One of the household appliances you will find in any modern kitchen is a bread maker. For several years, bread makers have been used to make dough and bread for the home. These days, people with small kitchens dream of baking bread for their small families.
If you are inquisitive to know anything about bread making, the obvious destination will surely be a commercial bakery that makes bread and dough in large quantities. However, the advent of these compact kitchen appliances allows you to make bread conveniently and affordably. This has grown the interest of people into knowing how a bread maker works.
Probably, you may be asking “What makes it so unique and distinct? Can this compact yet effective kitchen appliance serve as a bakery?”. Most importantly, you may have quizzed yourself on how this machine works.
One remarkable fact about a bread maker is that it is capable of doing all the baking tasks for you. Although it is a compact machine, it is capable of making a loaf of bread for the entire family.
The unique fact about it is that the tin that holds the bread is built with an axle that joins the tin to a motor. Furthermore, a waterproof seal is used between the axle and the time to keep the ingredients intact.
Before baking your bread, you have to load the tin with your ingredients. Baking a loaf of bread isn’t far-fetched, however, you need to know the right proportion of the ingredients required in the bread production.
After loading the tin with ingredients, pop the tin back into the oven. Make use of the control panel to choose one of the baking programs to prepare the bread. Then, close the lid and wait for some time for your bread to bake. If your bread machine has a transparent glass lid, count yourself among the lucky people because you can watch and observe the bread-making process on the countertop.
Some manufacturers have designed bread machines with modern features such as LCD display, delayed timer, progress indicator, and built-in memory. The built-in memory is a feature that allows the bread machine to survive blackouts, then the baking process continues when the power is restored.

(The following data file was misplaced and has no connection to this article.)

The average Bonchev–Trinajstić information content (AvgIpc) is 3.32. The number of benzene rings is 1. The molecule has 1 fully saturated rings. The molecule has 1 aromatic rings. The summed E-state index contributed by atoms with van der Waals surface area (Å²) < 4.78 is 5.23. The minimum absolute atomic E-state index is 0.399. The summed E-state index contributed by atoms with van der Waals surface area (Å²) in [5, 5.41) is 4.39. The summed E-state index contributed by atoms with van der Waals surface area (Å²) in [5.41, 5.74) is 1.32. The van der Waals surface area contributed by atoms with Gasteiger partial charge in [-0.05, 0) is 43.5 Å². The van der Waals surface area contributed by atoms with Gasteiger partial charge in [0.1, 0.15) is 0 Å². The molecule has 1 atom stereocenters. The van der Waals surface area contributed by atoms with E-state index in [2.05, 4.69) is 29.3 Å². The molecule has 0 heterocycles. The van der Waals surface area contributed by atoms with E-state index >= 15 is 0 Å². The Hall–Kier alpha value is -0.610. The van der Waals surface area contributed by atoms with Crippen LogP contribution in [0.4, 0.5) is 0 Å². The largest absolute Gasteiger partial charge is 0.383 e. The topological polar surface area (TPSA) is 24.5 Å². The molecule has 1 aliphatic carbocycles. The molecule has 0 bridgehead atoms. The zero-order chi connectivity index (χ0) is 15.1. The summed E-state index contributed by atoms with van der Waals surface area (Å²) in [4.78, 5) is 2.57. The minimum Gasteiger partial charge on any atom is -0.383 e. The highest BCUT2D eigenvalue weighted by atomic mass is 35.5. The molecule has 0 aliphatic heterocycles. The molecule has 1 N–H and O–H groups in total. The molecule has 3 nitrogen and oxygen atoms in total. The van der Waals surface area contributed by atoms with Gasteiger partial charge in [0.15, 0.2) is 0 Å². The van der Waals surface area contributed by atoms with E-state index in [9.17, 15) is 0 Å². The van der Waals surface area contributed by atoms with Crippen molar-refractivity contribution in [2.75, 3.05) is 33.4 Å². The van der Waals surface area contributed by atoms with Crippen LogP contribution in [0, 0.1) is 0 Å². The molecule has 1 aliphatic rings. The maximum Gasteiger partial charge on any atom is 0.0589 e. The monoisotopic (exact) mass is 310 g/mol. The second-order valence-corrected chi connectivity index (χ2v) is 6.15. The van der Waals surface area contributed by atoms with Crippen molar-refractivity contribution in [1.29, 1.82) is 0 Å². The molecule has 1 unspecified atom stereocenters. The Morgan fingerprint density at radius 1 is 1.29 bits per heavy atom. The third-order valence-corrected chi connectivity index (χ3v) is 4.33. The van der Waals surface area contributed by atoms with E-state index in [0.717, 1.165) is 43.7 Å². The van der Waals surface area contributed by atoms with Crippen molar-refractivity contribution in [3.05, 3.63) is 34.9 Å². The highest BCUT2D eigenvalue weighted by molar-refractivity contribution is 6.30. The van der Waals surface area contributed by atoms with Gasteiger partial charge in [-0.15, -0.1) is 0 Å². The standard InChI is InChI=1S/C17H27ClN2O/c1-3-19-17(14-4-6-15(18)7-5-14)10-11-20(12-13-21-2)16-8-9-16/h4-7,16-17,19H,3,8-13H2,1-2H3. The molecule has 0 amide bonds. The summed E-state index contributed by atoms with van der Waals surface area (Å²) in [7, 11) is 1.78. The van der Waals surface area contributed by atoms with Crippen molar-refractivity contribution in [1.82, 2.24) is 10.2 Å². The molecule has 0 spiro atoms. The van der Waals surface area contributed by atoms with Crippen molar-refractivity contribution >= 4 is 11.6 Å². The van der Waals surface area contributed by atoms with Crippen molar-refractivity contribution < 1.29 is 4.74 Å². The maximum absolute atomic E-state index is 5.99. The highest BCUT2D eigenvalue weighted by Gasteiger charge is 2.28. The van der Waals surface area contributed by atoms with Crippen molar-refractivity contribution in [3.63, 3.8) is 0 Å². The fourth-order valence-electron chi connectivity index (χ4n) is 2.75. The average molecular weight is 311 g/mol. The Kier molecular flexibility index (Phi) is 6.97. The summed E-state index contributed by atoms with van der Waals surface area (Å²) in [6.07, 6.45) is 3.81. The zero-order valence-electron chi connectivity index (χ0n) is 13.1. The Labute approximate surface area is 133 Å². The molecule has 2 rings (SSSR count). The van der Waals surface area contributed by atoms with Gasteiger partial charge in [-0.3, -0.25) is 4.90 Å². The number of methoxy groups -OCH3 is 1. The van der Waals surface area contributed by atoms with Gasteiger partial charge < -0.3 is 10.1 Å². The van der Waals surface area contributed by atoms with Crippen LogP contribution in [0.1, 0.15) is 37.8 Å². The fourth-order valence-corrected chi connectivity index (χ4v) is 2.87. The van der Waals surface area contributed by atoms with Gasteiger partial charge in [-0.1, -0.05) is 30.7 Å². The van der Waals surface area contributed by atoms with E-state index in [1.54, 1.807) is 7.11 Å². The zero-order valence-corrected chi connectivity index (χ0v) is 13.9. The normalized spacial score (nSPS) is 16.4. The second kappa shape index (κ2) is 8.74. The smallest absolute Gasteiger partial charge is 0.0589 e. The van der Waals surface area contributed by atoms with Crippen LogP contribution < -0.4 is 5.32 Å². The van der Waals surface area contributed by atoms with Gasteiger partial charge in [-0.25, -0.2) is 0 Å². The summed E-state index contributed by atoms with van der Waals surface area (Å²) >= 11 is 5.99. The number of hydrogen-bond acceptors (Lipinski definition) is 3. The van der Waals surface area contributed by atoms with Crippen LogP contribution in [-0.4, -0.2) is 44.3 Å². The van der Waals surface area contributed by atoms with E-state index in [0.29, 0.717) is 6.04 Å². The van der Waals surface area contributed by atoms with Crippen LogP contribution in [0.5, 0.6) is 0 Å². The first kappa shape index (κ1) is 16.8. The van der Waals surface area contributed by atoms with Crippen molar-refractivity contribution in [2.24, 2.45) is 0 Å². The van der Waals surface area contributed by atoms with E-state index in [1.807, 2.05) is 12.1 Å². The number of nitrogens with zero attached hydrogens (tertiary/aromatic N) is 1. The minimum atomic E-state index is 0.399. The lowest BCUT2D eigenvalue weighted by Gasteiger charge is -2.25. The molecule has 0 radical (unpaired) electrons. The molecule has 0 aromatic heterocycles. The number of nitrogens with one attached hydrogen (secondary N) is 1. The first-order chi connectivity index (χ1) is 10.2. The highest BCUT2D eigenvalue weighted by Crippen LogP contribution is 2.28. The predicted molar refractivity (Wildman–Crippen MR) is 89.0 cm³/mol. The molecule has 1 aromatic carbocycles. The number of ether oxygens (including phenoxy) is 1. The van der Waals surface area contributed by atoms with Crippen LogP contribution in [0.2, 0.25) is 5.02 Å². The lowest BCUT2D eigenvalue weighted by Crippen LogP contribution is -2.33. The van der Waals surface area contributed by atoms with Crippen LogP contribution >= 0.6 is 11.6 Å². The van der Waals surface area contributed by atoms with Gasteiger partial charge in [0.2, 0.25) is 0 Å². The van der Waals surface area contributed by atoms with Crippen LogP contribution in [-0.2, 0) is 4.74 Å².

On the other hand, the delayed timer is great if you don’t want to give undue attention to your bread maker, it makes you do other kitchen chores and activities.
You can program the delay baking to a specific time when you will be awake or close to the machine. For instance, you can delay your bread’s baking time and program it to start in the morning hours for you to kickstart your day to enjoy a piece of fresh tasty bread.
Although bread makers differ in size and design, basically, they all perform the same purposes. For most bread machines, you will find the following:
- Power supply lead.
- Air vent – to allow the flow of air into the dough.
- Baking tin – to load ingredients.
- Detachable kneading paddle – clicks onto the axle integrated via the center of the tin.
- Exhaust port – it enables steam to pass from the baking tin out of the machine through the lid.
- LCD/Digital display.
- Touch-control panel.
- Plastic casing – it insulates the oven to prevent casualties such as burns.
Although the bread maker does the entire baking process for you, it may take time to finish its work. A lot of bread machines take about 2 to 6 hours to finish the entire baking process.
Even though a break maker works the way a baker would make the bread, it is not rocket science. You need to correctly measure and use the right ingredients in the bread preparation.
If you should use the wrong proportion of ingredients, the end results may turn out to be disastrous. This is the reason why you have to load the bread machine with the right quantity of salt, flour, water, milk, yeast, etc and let the machine do its work.
Mixing and Kneading
At the touch of a button, you can choose a program based on your baking needs and preferences. After starting the machine, the first command you have to do is kneading and mixing.
Using the dough book, the machine starts by mixing all the ingredients together. Then, it will take some minutes (about 15 to 20 minutes) to allow the dough rest, however, this depends on the brand and model of the bread machine.
The resting period enables the gluten to develop. After that, the dough hook will start turning again and knead the dough for a period of 5 to 7 minutes.
Rising is done when the internal temperature of the machine is raised by the programmed thermostat. This allows the bread to rise for some time in anticipation of the baking process.
The bread maker is designed with a microchip; this device regulates the thermostat. The baking process starts when the thermostat is programmed to the appropriate temperature.
The time used to bake the bread varies depending on the programmed settings of the bread maker and the amount of heat is released.